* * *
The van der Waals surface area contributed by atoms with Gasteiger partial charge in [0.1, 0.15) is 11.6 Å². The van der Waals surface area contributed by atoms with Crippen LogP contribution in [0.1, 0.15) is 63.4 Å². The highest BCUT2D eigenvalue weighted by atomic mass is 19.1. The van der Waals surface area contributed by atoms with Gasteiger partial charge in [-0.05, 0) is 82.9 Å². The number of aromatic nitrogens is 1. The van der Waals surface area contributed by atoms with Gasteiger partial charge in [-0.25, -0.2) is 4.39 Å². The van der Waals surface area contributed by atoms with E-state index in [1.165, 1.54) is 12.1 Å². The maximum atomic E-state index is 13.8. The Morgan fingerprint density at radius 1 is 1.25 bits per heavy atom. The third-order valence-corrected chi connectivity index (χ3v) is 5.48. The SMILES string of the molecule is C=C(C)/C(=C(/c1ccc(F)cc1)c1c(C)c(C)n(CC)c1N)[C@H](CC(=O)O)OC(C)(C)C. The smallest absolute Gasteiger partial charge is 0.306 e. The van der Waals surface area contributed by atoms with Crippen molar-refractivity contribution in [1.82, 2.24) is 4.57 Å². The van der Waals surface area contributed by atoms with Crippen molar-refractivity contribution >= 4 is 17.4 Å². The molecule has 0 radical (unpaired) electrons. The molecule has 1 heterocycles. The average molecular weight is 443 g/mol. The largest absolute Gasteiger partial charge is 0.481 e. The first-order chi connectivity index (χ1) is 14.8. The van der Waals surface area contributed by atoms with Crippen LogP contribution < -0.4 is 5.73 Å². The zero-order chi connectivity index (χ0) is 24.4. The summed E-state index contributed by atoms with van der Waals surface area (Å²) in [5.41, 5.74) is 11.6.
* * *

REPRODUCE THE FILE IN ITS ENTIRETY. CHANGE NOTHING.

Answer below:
The van der Waals surface area contributed by atoms with Gasteiger partial charge in [0.1, 0.15) is 11.6 Å². The van der Waals surface area contributed by atoms with Crippen LogP contribution in [0.1, 0.15) is 63.4 Å². The highest BCUT2D eigenvalue weighted by atomic mass is 19.1. The van der Waals surface area contributed by atoms with Gasteiger partial charge in [-0.05, 0) is 82.9 Å². The number of aromatic nitrogens is 1. The van der Waals surface area contributed by atoms with Gasteiger partial charge in [-0.25, -0.2) is 4.39 Å². The van der Waals surface area contributed by atoms with E-state index in [1.165, 1.54) is 12.1 Å². The maximum atomic E-state index is 13.8. The Morgan fingerprint density at radius 1 is 1.25 bits per heavy atom. The third-order valence-corrected chi connectivity index (χ3v) is 5.48. The SMILES string of the molecule is C=C(C)/C(=C(/c1ccc(F)cc1)c1c(C)c(C)n(CC)c1N)[C@H](CC(=O)O)OC(C)(C)C. The smallest absolute Gasteiger partial charge is 0.306 e. The van der Waals surface area contributed by atoms with Crippen molar-refractivity contribution in [1.82, 2.24) is 4.57 Å². The van der Waals surface area contributed by atoms with Crippen molar-refractivity contribution >= 4 is 17.4 Å². The molecule has 0 radical (unpaired) electrons. The molecule has 1 heterocycles. The average molecular weight is 443 g/mol. The largest absolute Gasteiger partial charge is 0.481 e. The first-order chi connectivity index (χ1) is 14.8. The van der Waals surface area contributed by atoms with Crippen LogP contribution < -0.4 is 5.73 Å². The zero-order chi connectivity index (χ0) is 24.4. The summed E-state index contributed by atoms with van der Waals surface area (Å²) in [5.41, 5.74) is 11.6.